INTRODUCTION:Although teratomas can occur anywhere in the body, they are found most often in the ovaries, testes, sacrococcygeal region, and mediastinum, in order of decreasing frequency. Mediastinal teratomas with pulmonary involvement are extremely rare. They do not usually produce symptoms and are discovered on screening chest × ray films. We treated two patients with this rare condition, both presenting with massive hemoptysis.
CASE PRESENTATION:Case Report 1This 58-year-old woman presented to the hospital with massive hemoptysis. Her history included repeated admissions for hemoptysis spanning more than 20 years. Over the decades she continued to have hemoptysis and was treated medically, refusing surgery. Most recently, we found an elevated left hemi-diaphragm, destroyed left upper lung lobe, and soft tissue density with cavity formation. Chest computed tomography (CT) also showed bronchiectasis of the anterior segment of the left upper lung lobe, compatible with tuberculosis. During tuberculosis treatment, she coughed up white hair-like material (trichoptysis). Thus, we suspected teratoma. The patient underwent bronchoscopy which revealed hair-like structures within a mass lesion, confirming the diagnosis of teratoma. We resected the ill-defined mass, along with the thymus and left upper lung lobe. Six years after the thoracotomy, the patient is doing well and has had no hemoptysis. Case Report 2A 28-year-old man presented to the hospital due to hemoptysis. He had a long history of hemoptysis beginning at the age of 14 years. From the age of 22 to 28 years, he experienced several episodes of moderate to massive hemoptysis, which he managed with antitussive medications. Most recently, his hemoptysis became unmanageable and he noticed white hairs in the bloody expectorant.Chest radiography demonstrated a mass lesion in the right upper lobe without mediastinal widening. Chest CT revealed a 4.7 × 6.8-cm heterogeneously attenuating mass with a fat component in the right anterior mediastinum, with extension to the right upper lung. Bronchoscopic examination revealed irregular mucosa in the orifice of the anterior segment of the right upper lobe bronchus, and white, hair-like material in the orifice. We performed a right upper lung lobectomy and total excision of the mediastinal tumor and thymus. The microscopic findings revealed a mature teratoma of the anterior mediastinum with involvement of the upper lobe of the right lung. The teratoma was cystic, lined by stratified squamous epithelium, and occasionally by respiratory epithelium, adipose tissue, hair follicles, sweat glands, sebaceous glands, intestinal mucosa, and smooth-muscle bundles in the cyst wall. No signs of malignancy were found. Four years after the surgery, the patient is well and has had no further hemoptysis.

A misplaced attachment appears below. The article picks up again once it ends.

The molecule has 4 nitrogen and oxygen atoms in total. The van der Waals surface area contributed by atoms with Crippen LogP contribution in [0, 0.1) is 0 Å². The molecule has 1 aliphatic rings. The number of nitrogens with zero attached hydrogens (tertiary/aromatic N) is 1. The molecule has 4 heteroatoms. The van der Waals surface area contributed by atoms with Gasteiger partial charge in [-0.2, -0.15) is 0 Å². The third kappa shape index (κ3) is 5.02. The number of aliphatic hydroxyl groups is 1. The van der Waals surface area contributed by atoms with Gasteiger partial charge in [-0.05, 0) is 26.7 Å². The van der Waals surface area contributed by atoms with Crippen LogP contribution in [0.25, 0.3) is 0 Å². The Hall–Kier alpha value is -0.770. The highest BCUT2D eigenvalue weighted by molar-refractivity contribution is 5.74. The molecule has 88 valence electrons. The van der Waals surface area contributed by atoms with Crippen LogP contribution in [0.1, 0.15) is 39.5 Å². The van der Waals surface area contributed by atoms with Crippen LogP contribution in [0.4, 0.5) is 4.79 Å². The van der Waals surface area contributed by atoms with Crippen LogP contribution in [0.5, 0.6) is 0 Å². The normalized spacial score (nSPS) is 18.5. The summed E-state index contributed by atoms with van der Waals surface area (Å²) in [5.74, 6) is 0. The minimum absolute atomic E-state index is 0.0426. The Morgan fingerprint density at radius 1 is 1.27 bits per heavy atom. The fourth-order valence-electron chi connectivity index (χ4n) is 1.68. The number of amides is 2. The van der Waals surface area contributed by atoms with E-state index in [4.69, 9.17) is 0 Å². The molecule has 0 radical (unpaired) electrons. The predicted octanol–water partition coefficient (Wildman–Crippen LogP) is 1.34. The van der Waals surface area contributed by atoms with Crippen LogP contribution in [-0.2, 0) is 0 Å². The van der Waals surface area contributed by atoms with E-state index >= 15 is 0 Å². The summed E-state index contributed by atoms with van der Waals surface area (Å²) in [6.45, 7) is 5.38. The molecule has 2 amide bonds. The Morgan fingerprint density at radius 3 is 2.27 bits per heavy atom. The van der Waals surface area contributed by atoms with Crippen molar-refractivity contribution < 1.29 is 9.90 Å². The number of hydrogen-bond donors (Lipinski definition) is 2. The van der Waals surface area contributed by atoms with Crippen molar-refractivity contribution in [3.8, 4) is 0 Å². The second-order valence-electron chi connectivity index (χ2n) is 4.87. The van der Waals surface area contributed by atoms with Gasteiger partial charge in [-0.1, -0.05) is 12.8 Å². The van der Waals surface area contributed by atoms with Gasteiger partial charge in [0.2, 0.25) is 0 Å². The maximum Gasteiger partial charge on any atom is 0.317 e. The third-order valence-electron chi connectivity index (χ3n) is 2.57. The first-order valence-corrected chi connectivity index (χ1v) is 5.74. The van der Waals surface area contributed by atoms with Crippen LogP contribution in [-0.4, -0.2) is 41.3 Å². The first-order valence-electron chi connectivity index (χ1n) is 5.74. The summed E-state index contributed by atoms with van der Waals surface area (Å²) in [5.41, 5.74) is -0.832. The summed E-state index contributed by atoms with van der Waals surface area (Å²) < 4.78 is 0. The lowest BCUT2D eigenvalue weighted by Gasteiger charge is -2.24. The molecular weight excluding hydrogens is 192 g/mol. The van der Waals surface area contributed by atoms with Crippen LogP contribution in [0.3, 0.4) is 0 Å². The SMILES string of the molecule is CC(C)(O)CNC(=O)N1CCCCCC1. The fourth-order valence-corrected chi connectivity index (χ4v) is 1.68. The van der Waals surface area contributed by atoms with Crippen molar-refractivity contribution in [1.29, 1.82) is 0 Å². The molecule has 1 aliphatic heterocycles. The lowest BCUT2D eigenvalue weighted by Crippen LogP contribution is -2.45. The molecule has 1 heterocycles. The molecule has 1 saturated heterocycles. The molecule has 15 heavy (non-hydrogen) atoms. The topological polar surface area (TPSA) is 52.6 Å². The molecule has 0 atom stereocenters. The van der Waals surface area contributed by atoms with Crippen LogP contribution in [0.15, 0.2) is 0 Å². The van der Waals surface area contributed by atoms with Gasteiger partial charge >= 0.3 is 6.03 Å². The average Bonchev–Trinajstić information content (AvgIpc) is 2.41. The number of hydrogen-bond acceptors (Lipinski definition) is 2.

DISCUSSIONS:Mediastinal teratomas with pulmonary involvement are rare. They are recognized most often in adolescence or early adulthood, though occasional cases in older individuals are reported. Most mediastinal teratomas with pulmonary involvement have, for unknown reasons, a predilection for the left upper lobe. Mature mediastinal teratomas are benign, do not infiltrate adjacent organs, and can be resected completely with good results. These tumors are characterized by cysts lined with mature stratified squamous epithelium, and by bronchial and intestinal walls lined with epithelium, also possibly containing various mature tissues. With our patients, hemoptysis was the main symptom and chest radiography and computed tomography showed mass lesions, without widening of the mediastinum. Bronchoscopy revealed hair-like material before a tissue diagnosis was available by surgical biopsy, thus, teratomas were highly suspected.
CONCLUSION:Clinical manifestations of mediastinal teratomas are non-specific, and the unusual nature of the lesion makes its preoperative diagnosis difficult. Chest CT and bronchoscopy are essential examinations. Although teratoma is a rare disease, it should be considered in the differential diagnosis when a patient presents with hemoptysis.
DISCLOSURE:Chi-Chu Chang, No Financial Disclosure Information; No Product/Research Disclosure Information